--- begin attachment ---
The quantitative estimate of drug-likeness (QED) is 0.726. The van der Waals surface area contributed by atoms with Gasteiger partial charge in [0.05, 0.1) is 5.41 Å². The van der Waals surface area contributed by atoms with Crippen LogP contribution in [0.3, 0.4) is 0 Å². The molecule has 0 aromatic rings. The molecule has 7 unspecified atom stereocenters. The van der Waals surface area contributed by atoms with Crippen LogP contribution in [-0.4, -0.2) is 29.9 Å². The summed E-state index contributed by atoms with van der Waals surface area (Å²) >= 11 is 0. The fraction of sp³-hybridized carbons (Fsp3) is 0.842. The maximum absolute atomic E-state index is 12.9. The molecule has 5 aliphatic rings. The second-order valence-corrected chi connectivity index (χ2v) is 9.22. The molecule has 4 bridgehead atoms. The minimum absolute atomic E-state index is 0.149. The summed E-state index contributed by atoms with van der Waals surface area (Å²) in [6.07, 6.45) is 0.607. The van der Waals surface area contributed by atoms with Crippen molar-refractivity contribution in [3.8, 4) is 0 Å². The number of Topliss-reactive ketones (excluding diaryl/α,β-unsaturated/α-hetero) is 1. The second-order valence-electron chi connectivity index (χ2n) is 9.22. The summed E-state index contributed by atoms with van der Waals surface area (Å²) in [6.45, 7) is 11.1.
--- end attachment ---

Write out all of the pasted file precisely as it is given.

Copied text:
The quantitative estimate of drug-likeness (QED) is 0.726. The van der Waals surface area contributed by atoms with Gasteiger partial charge in [0.05, 0.1) is 5.41 Å². The van der Waals surface area contributed by atoms with Crippen LogP contribution in [0.3, 0.4) is 0 Å². The molecule has 0 aromatic rings. The molecule has 7 unspecified atom stereocenters. The van der Waals surface area contributed by atoms with Crippen LogP contribution in [-0.4, -0.2) is 29.9 Å². The summed E-state index contributed by atoms with van der Waals surface area (Å²) >= 11 is 0. The fraction of sp³-hybridized carbons (Fsp3) is 0.842. The maximum absolute atomic E-state index is 12.9. The molecule has 5 aliphatic rings. The second-order valence-corrected chi connectivity index (χ2v) is 9.22. The molecule has 4 bridgehead atoms. The minimum absolute atomic E-state index is 0.149. The summed E-state index contributed by atoms with van der Waals surface area (Å²) in [6.07, 6.45) is 0.607. The van der Waals surface area contributed by atoms with Crippen molar-refractivity contribution in [3.8, 4) is 0 Å². The number of Topliss-reactive ketones (excluding diaryl/α,β-unsaturated/α-hetero) is 1. The second-order valence-electron chi connectivity index (χ2n) is 9.22. The summed E-state index contributed by atoms with van der Waals surface area (Å²) in [6.45, 7) is 11.1.